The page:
It's hard to use Dillo without a compiler, but that just makes it a bit more obscure and gives the user even more of a reason to adopt an air of superiority. Where mere mortals need to keep buying faster processors with more cores, you're able to live simply with the 486 that your grandfather passed along to your father who passed it along to you.
The Dillo Web browser takes you back to the early '90s when the words spoke to us, not the movement of the images.
Specialty Web browsers: Browse in text with Lynx Lynx works with a command line, and that alone is a miracle. All of the text and the links are arranged in the ASCII terminal window in some reasonable approximation of what a real browser would do. The images are just marked with the alternative text if there is any. (Someday someone will pass the images through an ASCII art filter, but that would be more cool than useful.)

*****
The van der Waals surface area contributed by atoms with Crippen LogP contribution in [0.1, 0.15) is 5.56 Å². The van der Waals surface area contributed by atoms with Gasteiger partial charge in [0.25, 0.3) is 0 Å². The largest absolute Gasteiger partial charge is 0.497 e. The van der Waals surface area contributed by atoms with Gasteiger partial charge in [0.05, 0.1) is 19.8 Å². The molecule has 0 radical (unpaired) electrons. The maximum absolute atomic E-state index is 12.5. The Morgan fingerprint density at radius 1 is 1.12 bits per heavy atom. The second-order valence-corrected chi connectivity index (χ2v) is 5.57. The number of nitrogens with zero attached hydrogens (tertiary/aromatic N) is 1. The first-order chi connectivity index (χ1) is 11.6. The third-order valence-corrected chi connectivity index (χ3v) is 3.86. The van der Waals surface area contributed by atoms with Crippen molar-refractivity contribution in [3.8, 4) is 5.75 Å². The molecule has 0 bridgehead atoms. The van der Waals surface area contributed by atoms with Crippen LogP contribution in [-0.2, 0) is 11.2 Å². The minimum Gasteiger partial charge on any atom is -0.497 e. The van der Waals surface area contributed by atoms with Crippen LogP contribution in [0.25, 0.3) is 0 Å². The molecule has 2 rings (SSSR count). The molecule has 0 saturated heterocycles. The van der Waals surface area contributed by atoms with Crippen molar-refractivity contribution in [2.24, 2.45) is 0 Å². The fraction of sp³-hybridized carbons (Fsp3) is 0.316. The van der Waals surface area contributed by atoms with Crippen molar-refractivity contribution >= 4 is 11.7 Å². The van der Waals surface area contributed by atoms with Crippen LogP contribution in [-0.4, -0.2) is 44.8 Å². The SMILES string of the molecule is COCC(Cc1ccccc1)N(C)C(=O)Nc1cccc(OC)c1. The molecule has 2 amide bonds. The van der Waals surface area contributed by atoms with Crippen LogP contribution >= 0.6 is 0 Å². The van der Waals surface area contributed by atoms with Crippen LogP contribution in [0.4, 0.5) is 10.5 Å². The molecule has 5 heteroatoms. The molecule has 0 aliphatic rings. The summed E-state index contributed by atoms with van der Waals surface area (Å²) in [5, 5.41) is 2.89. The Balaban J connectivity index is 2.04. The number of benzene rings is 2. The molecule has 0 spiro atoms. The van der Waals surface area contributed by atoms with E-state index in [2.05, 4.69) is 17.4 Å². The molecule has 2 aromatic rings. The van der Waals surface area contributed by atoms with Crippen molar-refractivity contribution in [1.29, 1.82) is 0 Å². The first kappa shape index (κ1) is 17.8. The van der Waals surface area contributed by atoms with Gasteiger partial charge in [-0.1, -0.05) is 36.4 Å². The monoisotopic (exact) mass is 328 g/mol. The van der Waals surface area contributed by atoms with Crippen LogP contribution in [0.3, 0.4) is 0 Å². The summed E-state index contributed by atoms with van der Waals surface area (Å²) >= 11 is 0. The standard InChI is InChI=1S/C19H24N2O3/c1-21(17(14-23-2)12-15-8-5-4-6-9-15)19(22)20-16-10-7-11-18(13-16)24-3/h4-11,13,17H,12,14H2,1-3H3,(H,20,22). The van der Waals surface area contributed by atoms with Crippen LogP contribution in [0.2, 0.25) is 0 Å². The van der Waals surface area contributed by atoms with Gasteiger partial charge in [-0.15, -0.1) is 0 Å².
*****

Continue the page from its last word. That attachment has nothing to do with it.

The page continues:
The main reason people use Lynx is to download software while logged in remotely to a computer. People maintaining servers remotely swear by it.
The Lynx browser is strictly ASCII, with no images, for command-line junkies who must use the Web.
Specialty Web browsers: Browse smarter on Mac OS X with Cruz, Fake, and Fluid These three browsers from Todd Ditchendorf of Celestial Teapot Software are probably each worthy of an entry on their own, but they're lumped together for simplicity. All of them work only on Mac OS X and use the same core rendering engine. The value comes in the way that they package the information.